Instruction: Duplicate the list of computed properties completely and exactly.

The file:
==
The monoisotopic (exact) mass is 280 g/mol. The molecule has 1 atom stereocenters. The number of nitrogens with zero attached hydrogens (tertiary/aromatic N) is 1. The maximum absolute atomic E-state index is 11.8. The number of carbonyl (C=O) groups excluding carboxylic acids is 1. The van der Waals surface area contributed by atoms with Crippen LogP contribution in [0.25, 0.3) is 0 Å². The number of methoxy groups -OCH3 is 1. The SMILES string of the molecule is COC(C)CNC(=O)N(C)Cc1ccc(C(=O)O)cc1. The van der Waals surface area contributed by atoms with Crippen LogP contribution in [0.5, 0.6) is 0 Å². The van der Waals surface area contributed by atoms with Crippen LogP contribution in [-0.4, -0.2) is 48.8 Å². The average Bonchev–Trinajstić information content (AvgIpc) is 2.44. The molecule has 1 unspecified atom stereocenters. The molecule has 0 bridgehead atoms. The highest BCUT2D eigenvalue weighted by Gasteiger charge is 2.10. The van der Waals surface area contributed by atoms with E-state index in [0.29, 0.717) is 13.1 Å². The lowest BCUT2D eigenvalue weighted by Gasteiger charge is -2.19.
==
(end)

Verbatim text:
The monoisotopic (exact) mass is 280 g/mol. The molecule has 1 atom stereocenters. The number of nitrogens with zero attached hydrogens (tertiary/aromatic N) is 1. The maximum absolute atomic E-state index is 11.8. The number of carbonyl (C=O) groups excluding carboxylic acids is 1. The van der Waals surface area contributed by atoms with Crippen LogP contribution in [0.25, 0.3) is 0 Å². The number of methoxy groups -OCH3 is 1. The SMILES string of the molecule is COC(C)CNC(=O)N(C)Cc1ccc(C(=O)O)cc1. The van der Waals surface area contributed by atoms with Crippen LogP contribution in [0.5, 0.6) is 0 Å². The van der Waals surface area contributed by atoms with Crippen LogP contribution in [-0.4, -0.2) is 48.8 Å². The average Bonchev–Trinajstić information content (AvgIpc) is 2.44. The molecule has 1 unspecified atom stereocenters. The molecule has 0 bridgehead atoms. The highest BCUT2D eigenvalue weighted by Gasteiger charge is 2.10. The van der Waals surface area contributed by atoms with E-state index in [0.29, 0.717) is 13.1 Å². The lowest BCUT2D eigenvalue weighted by Gasteiger charge is -2.19.